alias 0.1.0

`alias` offers some basic ways to mutate data while aliased.

Crate alias [] [src]

alias offers some basic ways to mutate data while aliased. crates.io

Source

Examples

let mut x = 0;

let y = alias::one(&mut x);
let z = y;

// now we can read/write through multiple references
z.set(10);
y.set(y.get() + 2);
assert_eq!(z.get(), 12);
let mut x = [0, 0, 0, 0];

let y = alias::slice(&mut x);
let z = y;

// now we can read/write through multiple references
for i in 0..4 {
    z[i].set(10);
    y[i].set(y[i].get() + i);
}

assert_eq!(z[0].get(), 10);
assert_eq!(z[1].get(), 11);
assert_eq!(z[2].get(), 12);
assert_eq!(z[3].get(), 13);

How is this OK?

Rust's safety guarantees hinge around control how data is aliased/can be manipulated while aliased. Key to this are the & (shared/"immutable") and &mut (unique/mutable) reference types.

The latter essentially has the guarantee that if x: &mut T is accessible, then it is the only usable path to the T to which it points. This ensures arbitrary mutation is entirely safe, e.g. there's no way to invalidate other references because there are no other references.

On the other hand, &T references can be arbitrarily aliased (possibly in a large number of threads), and so mutation cannot occur by default. However, it can occur via specialised types that control what mutation can happen, such as std::cell::Cell<T>. That type is a plain wrapper around T that only works with a subset of possible Ts (T: Copy). These types all assume they have full control over access to their internal data: they mediate every interaction.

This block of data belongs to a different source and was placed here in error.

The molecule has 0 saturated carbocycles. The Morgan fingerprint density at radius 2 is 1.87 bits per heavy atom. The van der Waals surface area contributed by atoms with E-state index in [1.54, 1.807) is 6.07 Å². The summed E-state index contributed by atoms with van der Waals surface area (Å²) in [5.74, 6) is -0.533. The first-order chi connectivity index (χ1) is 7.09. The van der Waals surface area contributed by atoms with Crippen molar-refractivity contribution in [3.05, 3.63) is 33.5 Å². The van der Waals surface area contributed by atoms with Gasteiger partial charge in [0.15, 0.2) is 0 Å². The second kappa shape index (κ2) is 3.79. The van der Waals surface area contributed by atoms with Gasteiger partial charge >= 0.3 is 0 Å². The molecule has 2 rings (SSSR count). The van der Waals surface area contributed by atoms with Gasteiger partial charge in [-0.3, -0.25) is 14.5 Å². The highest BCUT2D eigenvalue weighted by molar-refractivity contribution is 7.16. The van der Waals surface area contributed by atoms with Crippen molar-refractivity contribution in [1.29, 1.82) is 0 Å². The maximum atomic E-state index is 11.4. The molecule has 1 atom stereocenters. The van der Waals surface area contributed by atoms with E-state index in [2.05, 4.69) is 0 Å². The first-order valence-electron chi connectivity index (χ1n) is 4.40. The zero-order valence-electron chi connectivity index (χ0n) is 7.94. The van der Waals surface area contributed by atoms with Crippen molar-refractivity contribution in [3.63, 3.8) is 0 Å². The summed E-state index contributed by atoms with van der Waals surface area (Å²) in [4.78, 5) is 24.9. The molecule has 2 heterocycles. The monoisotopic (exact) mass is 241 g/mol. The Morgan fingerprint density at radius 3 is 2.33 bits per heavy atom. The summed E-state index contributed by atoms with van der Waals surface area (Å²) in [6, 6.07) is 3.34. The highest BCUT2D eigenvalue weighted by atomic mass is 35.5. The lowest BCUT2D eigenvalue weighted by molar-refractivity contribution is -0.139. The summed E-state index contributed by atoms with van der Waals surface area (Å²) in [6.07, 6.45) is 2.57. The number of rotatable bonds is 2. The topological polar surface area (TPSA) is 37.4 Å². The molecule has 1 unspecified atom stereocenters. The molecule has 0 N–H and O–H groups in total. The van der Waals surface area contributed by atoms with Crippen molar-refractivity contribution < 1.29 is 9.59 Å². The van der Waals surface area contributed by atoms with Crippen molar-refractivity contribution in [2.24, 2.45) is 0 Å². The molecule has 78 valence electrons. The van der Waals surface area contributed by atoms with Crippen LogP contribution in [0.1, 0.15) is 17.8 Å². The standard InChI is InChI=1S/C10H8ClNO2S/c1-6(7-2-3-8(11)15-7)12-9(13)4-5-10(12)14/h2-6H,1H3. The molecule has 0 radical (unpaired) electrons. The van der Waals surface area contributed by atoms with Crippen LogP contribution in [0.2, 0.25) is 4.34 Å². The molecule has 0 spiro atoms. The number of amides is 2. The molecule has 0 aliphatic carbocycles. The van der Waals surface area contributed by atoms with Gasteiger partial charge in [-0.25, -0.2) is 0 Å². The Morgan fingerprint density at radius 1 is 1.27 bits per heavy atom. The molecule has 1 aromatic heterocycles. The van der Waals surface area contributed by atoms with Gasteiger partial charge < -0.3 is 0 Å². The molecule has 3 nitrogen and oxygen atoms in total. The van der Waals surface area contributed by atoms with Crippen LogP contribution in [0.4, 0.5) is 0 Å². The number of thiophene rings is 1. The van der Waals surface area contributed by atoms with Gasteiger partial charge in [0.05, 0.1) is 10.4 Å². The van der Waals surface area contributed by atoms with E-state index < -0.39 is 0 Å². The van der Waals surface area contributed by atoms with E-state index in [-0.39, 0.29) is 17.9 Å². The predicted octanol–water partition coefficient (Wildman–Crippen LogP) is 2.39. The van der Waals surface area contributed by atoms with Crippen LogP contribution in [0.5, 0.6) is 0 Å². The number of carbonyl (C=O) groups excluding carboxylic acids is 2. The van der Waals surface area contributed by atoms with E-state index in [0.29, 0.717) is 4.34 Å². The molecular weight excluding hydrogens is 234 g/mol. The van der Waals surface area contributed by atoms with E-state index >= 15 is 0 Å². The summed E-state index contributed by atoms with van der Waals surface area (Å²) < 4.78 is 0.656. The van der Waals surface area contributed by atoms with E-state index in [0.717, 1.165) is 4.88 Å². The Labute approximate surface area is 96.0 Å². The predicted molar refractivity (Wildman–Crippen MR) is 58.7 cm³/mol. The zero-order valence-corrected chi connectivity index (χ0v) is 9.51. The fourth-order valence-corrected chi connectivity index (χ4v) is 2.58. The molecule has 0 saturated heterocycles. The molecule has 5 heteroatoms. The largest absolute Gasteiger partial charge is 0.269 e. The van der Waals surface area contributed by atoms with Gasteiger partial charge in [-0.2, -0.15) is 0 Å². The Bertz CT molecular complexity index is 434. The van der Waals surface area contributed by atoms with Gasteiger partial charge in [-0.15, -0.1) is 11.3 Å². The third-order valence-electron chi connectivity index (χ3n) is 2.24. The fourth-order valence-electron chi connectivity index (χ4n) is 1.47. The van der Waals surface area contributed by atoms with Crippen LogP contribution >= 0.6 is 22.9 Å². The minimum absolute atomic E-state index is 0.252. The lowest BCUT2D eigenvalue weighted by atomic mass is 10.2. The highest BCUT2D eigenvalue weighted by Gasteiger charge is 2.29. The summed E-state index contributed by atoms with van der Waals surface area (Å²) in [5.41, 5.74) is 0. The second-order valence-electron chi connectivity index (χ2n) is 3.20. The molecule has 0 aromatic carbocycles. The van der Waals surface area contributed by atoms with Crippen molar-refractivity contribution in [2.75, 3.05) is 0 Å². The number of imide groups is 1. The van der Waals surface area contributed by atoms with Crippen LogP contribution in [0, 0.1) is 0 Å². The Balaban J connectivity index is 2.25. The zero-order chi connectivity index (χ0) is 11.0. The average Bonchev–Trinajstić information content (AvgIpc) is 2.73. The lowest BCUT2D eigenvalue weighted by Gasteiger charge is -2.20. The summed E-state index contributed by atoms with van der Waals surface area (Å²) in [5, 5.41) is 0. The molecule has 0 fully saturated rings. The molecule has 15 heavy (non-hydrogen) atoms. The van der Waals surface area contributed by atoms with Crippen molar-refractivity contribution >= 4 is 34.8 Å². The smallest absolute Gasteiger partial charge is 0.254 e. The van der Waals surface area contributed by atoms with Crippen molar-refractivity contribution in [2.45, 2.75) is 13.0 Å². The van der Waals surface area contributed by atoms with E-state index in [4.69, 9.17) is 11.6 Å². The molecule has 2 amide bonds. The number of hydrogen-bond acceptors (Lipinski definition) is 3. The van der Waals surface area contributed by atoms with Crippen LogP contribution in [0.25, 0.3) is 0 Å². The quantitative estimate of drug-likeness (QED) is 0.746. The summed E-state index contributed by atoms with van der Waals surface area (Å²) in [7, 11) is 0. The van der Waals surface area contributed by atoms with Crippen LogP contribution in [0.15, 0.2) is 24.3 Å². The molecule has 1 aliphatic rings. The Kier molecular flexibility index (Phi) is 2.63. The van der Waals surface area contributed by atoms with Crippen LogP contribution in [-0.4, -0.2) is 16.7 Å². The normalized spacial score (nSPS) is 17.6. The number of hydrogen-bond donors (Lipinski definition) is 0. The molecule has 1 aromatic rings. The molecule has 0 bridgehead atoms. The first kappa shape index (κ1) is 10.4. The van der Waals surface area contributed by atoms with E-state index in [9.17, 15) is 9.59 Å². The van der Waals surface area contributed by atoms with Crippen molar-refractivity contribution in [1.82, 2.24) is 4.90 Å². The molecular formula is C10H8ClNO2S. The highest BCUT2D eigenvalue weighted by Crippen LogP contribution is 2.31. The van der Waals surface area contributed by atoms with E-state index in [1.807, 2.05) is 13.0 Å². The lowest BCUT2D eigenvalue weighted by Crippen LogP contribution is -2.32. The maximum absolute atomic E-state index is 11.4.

If one has unique access to some piece of data (&mut T), it is definitely safe to treat it as aliased (&T), but it is also safe to treat it as aliased and mutable (&Cell<T>). No other piece of code can be manipulating the T via any other path while the &mut T reference exists (and lifetimes ensures &Cell<T> cannot outlive it), so no other piece of code can do anything that violates the assumption that the Cell controls every interaction.

This also relies on TCell<T> being a valid transmute, that is, the layouts being identical. Strictly speaking, this isn't guaranteed, but it is unlikely for it to remain this way. (There's an additional factor of Cell theoretically having more layout optimisations possible due to the way it restricts access to its internals.)

Functions

one

Allow the mutable reference data to be mutated while aliased.

slice

Allow the contents of the mutable slice data to be mutated while aliased.